The Sicilian Eggplant Parmigiana dish is probably the closest cousin. The chicken version you won’t find it in Italy. You won’t find pretty much anything in Italy drowned in tomato sauce, especially pasta. When the sauce gets added, it is usually a tiny amount.
There are, however, versions of breaded meat served with cheese or ham and cheese on top. To be sure, it is called Valdostana and is usually found in the Alpine region of Valle D’Aosta.
The closest you can find is the Tuscan style bruschetta that is dry bread rubbed with raw garlic, salt, and a drizzle of olive oil. Moreover, in Italy, it’s not common to eat pasta with bread. Instead, bread might be used to soak up the remaining sauce. Also, Italians usually don’t have butter for bread on the table! And believe it or not, they don’t have oil and balsamic for dipping, either!
On the same topic, believe it or not, garlic is not such a predominant ingredient in Italy. As an ingredient, garlic is present in most Italian dishes but a minimal amount.
Pasta is not a side dish, EVER!
You’ll never see, in Italy, pasta as a side dish. Pasta is the first course of a meal (“Primo” in Italian), and you’ll never see it served with something else. Italians will never put anything else on the same plate with pasta. Above all, you will never have pasta, in Italy, served with salad on the same plate. This because the salad dressing would mix with the pasta sauce, making it a big NO-NO in Italy!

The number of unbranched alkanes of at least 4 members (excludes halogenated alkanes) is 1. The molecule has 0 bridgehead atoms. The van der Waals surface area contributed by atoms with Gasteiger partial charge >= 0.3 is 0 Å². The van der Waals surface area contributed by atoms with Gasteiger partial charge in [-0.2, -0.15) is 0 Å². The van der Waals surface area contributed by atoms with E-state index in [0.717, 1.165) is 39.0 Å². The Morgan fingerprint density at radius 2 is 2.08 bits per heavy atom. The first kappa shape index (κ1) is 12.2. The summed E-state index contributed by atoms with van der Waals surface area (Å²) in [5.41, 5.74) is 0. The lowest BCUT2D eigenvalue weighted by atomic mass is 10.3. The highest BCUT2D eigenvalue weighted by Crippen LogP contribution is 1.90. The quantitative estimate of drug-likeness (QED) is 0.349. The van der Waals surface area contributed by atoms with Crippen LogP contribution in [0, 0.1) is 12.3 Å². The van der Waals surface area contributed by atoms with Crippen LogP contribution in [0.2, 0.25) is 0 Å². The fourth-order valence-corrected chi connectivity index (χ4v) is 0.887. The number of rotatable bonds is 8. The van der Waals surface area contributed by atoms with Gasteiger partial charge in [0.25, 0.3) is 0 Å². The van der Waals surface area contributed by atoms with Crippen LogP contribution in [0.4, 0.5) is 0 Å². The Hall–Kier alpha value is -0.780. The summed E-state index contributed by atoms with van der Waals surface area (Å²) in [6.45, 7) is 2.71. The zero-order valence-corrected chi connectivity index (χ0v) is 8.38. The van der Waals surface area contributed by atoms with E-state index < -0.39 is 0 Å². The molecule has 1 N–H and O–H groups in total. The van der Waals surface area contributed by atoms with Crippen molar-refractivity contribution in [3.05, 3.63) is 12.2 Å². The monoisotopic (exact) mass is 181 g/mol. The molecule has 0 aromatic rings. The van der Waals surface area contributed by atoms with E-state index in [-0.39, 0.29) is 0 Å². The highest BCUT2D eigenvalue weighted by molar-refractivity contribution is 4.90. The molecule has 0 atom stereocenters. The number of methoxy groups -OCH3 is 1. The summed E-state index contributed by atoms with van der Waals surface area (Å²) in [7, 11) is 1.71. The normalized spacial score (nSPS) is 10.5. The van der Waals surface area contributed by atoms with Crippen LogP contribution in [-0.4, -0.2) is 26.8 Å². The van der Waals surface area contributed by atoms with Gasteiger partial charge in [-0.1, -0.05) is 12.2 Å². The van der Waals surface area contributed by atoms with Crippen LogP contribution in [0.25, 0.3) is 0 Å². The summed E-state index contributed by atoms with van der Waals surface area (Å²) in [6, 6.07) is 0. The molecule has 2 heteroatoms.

If you ask for a latte in Italy, you will get a glass of milk! Latte in Italian means milk. The drink you get in North America is a Latte Macchiato: a glass of steamed milk and a shot of espresso.
On the same topic, Italian cappuccino is a breakfast item. Indeed, no real Italian will ask for one after lunch or dinner! It simply doesn’t exist. You can get away with ordering one after lunch if you are a tourist, but expect to get some strange looks!
Speaking of breakfast, unless you’re staying in a hotel that caters to international travelers, you won’t find eggs in the morning. Typical Italian breakfast is simple, usually cappuccino, with a simple pastry or cookies. Or, in some cases, a little sandwich.